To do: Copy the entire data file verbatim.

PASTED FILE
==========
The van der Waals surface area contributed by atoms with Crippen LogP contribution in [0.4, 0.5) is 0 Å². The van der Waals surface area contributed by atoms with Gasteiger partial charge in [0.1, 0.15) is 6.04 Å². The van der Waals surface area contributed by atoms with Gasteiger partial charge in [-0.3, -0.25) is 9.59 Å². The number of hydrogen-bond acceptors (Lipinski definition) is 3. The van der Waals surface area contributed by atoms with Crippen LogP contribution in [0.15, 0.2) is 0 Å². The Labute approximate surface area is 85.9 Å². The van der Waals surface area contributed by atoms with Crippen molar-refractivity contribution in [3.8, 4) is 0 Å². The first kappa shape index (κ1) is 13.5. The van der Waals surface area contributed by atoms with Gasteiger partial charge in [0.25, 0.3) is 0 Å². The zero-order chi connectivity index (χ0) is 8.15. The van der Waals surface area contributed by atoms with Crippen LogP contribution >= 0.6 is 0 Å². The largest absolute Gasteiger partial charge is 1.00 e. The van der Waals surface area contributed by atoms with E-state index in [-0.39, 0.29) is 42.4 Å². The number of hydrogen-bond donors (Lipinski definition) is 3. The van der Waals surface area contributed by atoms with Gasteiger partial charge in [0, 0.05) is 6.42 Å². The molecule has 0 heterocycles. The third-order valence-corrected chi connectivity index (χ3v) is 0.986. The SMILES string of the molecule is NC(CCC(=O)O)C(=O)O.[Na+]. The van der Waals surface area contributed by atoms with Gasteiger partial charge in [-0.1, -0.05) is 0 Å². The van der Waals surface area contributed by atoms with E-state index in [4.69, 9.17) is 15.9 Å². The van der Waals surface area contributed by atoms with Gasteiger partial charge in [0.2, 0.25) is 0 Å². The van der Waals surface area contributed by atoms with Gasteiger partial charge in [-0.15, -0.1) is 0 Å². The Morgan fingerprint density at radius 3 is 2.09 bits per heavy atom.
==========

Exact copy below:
The van der Waals surface area contributed by atoms with Crippen LogP contribution in [0.4, 0.5) is 0 Å². The van der Waals surface area contributed by atoms with Gasteiger partial charge in [0.1, 0.15) is 6.04 Å². The van der Waals surface area contributed by atoms with Gasteiger partial charge in [-0.3, -0.25) is 9.59 Å². The number of hydrogen-bond acceptors (Lipinski definition) is 3. The van der Waals surface area contributed by atoms with Crippen LogP contribution in [0.15, 0.2) is 0 Å². The Labute approximate surface area is 85.9 Å². The van der Waals surface area contributed by atoms with Crippen molar-refractivity contribution in [3.8, 4) is 0 Å². The first kappa shape index (κ1) is 13.5. The van der Waals surface area contributed by atoms with Gasteiger partial charge in [0.25, 0.3) is 0 Å². The zero-order chi connectivity index (χ0) is 8.15. The van der Waals surface area contributed by atoms with Crippen LogP contribution >= 0.6 is 0 Å². The largest absolute Gasteiger partial charge is 1.00 e. The van der Waals surface area contributed by atoms with E-state index in [-0.39, 0.29) is 42.4 Å². The number of hydrogen-bond donors (Lipinski definition) is 3. The van der Waals surface area contributed by atoms with Gasteiger partial charge in [0, 0.05) is 6.42 Å². The molecule has 0 heterocycles. The third-order valence-corrected chi connectivity index (χ3v) is 0.986. The SMILES string of the molecule is NC(CCC(=O)O)C(=O)O.[Na+]. The van der Waals surface area contributed by atoms with Gasteiger partial charge in [-0.1, -0.05) is 0 Å². The van der Waals surface area contributed by atoms with E-state index in [4.69, 9.17) is 15.9 Å². The van der Waals surface area contributed by atoms with Gasteiger partial charge in [0.2, 0.25) is 0 Å². The van der Waals surface area contributed by atoms with Gasteiger partial charge in [-0.15, -0.1) is 0 Å². The Morgan fingerprint density at radius 3 is 2.09 bits per heavy atom.